globalchange  > 影响、适应和脆弱性
DOI: 10.1016/j.atmosres.2018.09.003
Scopus ID: 2-s2.0-85053558618
Title:
Quantifying the contributions of various emission sources to black carbon and assessment of control strategies in western China
Author: Yang J.; Kang S.; Chen D.; Ji Z.; Tripathee L.; Chen X.; Du W.; Qiu G.
Source Publication: Atmospheric Research
ISSN: 1698095
Publishing Year: 2019
Volume: 215
pages begin: 178
pages end: 192
Language: 英语
Keyword: Black carbon ; Control strategies ; Emission sources in Asia ; Highly populated region ; Tibetan Plateau
Scopus Keyword: Air quality ; Atmospheric chemistry ; Boundary layers ; Carbon ; Emission control ; Housing ; Precipitation (meteorology) ; Black carbon ; Control strategies ; Emission sources ; Highly populated region ; Tibetan Plateau ; Weather forecasting ; air quality ; assessment method ; atmospheric pollution ; black carbon ; carbon emission ; concentration (composition) ; emission control ; emission inventory ; human activity ; megacity ; pollutant source ; residential location ; spatiotemporal analysis ; China ; Qinghai-Xizang Plateau
English Abstract: In this study, an air quality model WRF-Chem (Weather Research and Forecasting Chemistry) was used to simulate meteorological conditions and surface black carbon (BC) concentrations in the western China from June 2016 to May 2017, given emissions from various sources in Asia. Comparison between simulations and measurements in western China showed that the model can capture the key spatial and temporal features of meteorological elements and surface BC concentrations. The modeling framework was then used to quantify the relative contributions of different emission sectors to BC concentrations via sensitivity experiments. Our results show that the residential emission sector presented the largest contribution in western China. The second largest contributor for the highly populated mega-cities (HM) region including Sichuan and Guanzhong basins, and for the remote background (RB) region covering the central part of the Tibetan Plateau (TP), was the industrial sector and the transportation sector, respectively. Power plants and open biomass burning sources played minor roles in the regional BC concentration. The seasonality of BC concentrations showed higher values in winter, mainly due to the residential winter heating under conditions of lower precipitation scavenging and poor boundary layer mixing. A further evaluation of emission control strategies shows that a 50% reduction of residential emissions caused annual mean surface BC concentrations in the RB and HM regions to decrease by 36.2% and 36.7%, respectively. In contrast, a 50% reduction in industrial emissions or transportation emissions led to less than 12% decreases in both regions. The 50% reduction of transportation emissions caused BC concentrations to decrease by 9.2% in the RB region, larger than the 5.9% decrease caused by a 50% reduction of industrial emissions. Transportation emissions were responsible for more BC pollution than industrial emissions for the RB region, in contrast to the highly-industrialized HM region. Therefore, more attention should be paid to transportation emissions when designing control strategies for air pollution over the TP. The results from this work provide useful information for local governments to prepare and implement air pollution guidelines in western China. © 2018 Elsevier B.V.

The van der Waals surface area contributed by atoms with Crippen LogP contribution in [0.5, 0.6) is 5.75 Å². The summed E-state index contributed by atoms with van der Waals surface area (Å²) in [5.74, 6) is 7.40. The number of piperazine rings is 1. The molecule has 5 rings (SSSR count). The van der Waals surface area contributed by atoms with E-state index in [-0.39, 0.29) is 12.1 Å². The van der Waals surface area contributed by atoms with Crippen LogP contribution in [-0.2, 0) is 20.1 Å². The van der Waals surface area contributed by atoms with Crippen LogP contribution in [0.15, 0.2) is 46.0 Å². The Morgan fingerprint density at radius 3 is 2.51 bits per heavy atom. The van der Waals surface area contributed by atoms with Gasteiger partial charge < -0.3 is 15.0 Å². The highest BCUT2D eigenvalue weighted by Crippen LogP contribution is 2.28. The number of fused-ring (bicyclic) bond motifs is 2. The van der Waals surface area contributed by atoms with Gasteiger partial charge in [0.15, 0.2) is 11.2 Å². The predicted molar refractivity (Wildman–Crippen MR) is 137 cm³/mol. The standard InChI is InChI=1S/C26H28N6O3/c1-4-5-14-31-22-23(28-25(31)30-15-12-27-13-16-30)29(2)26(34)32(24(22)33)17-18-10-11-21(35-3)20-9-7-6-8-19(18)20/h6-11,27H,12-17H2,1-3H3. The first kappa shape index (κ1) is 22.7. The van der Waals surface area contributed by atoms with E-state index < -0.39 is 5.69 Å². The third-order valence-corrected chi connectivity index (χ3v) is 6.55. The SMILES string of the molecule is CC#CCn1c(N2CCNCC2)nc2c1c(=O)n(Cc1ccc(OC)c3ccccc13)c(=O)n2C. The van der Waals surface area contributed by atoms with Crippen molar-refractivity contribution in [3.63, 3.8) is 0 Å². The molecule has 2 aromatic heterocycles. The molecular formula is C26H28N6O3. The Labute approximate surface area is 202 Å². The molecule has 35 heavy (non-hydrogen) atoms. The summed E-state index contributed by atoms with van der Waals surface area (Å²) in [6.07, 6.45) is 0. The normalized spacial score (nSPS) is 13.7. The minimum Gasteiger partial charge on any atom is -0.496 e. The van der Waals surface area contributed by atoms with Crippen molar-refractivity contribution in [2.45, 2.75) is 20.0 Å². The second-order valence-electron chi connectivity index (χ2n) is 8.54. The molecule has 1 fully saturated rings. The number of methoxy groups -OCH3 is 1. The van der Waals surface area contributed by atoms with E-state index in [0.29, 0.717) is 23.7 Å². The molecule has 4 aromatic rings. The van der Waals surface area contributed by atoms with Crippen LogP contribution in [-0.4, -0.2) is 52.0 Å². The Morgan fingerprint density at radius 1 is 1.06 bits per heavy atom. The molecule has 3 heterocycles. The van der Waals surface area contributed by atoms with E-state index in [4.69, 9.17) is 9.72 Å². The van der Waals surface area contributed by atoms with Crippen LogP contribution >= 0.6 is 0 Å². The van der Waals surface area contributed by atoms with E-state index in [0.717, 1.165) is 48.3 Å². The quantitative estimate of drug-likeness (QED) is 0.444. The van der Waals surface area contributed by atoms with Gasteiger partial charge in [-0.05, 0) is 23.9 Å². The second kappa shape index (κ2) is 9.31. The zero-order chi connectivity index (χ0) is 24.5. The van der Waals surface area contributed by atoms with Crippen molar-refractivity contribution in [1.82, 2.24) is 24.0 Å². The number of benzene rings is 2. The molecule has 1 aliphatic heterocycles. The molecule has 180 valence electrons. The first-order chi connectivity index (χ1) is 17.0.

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被引频次[WOS]:1   [查看WOS记录]     [查看WOS中相关记录]
Document Type: 期刊论文
Identifier: http://119.78.100.158/handle/2HF3EXSE/109069
Appears in Collections:影响、适应和脆弱性
气候变化事实与影响

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Affiliation: State Key Laboratory of Cryospheric Sciences, Chinese Academy of Sciences (CAS), Northwest Institute of Eco-Environment and Resources, Lanzhou, 730000, China; CAS Center for Excellence in Tibetan Plateau Earth Sciences, Beijing, 100101, China; Regional Climate Group, Department of Earth Sciences, University of Gothenburg, Gothenburg, 40530, Sweden; School of Atmospheric Sciences, Guangdong Province Key Laboratory for Climate Change and Natural Disaster Studies, Sun Yat-sen University, Guangzhou, 510275, China; Shanxi Meteorological Observatory, Taiyuan, 030006, China

Recommended Citation:
Yang J.,Kang S.,Chen D.,et al. Quantifying the contributions of various emission sources to black carbon and assessment of control strategies in western China[J]. Atmospheric Research,2019-01-01,215
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